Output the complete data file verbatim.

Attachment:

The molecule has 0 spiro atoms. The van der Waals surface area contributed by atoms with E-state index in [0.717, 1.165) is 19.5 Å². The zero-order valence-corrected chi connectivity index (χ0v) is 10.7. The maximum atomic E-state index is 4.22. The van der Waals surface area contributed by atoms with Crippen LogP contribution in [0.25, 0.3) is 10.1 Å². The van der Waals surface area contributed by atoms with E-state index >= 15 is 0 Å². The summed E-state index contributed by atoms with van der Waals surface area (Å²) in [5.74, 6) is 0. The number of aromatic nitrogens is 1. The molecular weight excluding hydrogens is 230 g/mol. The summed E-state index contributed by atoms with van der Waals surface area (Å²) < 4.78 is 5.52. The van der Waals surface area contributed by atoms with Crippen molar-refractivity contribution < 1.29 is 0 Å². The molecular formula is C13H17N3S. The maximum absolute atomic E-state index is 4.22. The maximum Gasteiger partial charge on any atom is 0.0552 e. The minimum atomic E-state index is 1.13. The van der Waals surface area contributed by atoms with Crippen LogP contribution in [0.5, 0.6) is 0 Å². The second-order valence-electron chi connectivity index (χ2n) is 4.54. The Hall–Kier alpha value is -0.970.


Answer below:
The molecule has 0 spiro atoms. The van der Waals surface area contributed by atoms with E-state index in [0.717, 1.165) is 19.5 Å². The zero-order valence-corrected chi connectivity index (χ0v) is 10.7. The maximum atomic E-state index is 4.22. The van der Waals surface area contributed by atoms with Crippen LogP contribution in [0.25, 0.3) is 10.1 Å². The van der Waals surface area contributed by atoms with E-state index >= 15 is 0 Å². The summed E-state index contributed by atoms with van der Waals surface area (Å²) in [5.74, 6) is 0. The number of aromatic nitrogens is 1. The molecular weight excluding hydrogens is 230 g/mol. The summed E-state index contributed by atoms with van der Waals surface area (Å²) < 4.78 is 5.52. The van der Waals surface area contributed by atoms with Crippen molar-refractivity contribution < 1.29 is 0 Å². The molecular formula is C13H17N3S. The maximum absolute atomic E-state index is 4.22. The maximum Gasteiger partial charge on any atom is 0.0552 e. The minimum atomic E-state index is 1.13. The van der Waals surface area contributed by atoms with Crippen LogP contribution in [0.5, 0.6) is 0 Å². The second-order valence-electron chi connectivity index (χ2n) is 4.54. The Hall–Kier alpha value is -0.970.